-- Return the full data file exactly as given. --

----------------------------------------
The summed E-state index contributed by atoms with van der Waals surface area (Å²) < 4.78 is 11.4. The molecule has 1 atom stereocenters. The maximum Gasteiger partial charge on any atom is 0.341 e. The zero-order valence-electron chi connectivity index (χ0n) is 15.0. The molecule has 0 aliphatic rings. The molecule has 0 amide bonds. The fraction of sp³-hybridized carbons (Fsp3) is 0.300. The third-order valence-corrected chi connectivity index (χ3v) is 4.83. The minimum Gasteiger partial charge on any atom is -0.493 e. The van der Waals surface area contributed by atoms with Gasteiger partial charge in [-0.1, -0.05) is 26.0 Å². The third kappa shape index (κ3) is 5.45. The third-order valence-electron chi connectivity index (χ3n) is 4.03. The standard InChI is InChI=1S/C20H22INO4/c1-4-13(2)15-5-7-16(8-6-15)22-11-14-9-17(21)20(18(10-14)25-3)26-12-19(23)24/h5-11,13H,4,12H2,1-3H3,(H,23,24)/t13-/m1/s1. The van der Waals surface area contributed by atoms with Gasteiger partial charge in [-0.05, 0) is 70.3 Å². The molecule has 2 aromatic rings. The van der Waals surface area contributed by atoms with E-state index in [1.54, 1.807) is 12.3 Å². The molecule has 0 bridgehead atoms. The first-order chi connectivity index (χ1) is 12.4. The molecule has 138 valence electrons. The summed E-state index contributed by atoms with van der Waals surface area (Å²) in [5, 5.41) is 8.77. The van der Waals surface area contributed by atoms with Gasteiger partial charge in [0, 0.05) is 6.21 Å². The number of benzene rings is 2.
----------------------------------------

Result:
The summed E-state index contributed by atoms with van der Waals surface area (Å²) < 4.78 is 11.4. The molecule has 1 atom stereocenters. The maximum Gasteiger partial charge on any atom is 0.341 e. The zero-order valence-electron chi connectivity index (χ0n) is 15.0. The molecule has 0 aliphatic rings. The molecule has 0 amide bonds. The fraction of sp³-hybridized carbons (Fsp3) is 0.300. The third-order valence-corrected chi connectivity index (χ3v) is 4.83. The minimum Gasteiger partial charge on any atom is -0.493 e. The van der Waals surface area contributed by atoms with Gasteiger partial charge in [-0.1, -0.05) is 26.0 Å². The third kappa shape index (κ3) is 5.45. The third-order valence-electron chi connectivity index (χ3n) is 4.03. The standard InChI is InChI=1S/C20H22INO4/c1-4-13(2)15-5-7-16(8-6-15)22-11-14-9-17(21)20(18(10-14)25-3)26-12-19(23)24/h5-11,13H,4,12H2,1-3H3,(H,23,24)/t13-/m1/s1. The van der Waals surface area contributed by atoms with Gasteiger partial charge in [-0.05, 0) is 70.3 Å². The molecule has 2 aromatic rings. The van der Waals surface area contributed by atoms with E-state index in [1.54, 1.807) is 12.3 Å². The molecule has 0 bridgehead atoms. The first-order chi connectivity index (χ1) is 12.4. The molecule has 138 valence electrons. The summed E-state index contributed by atoms with van der Waals surface area (Å²) in [5, 5.41) is 8.77. The van der Waals surface area contributed by atoms with Gasteiger partial charge in [0, 0.05) is 6.21 Å². The number of benzene rings is 2.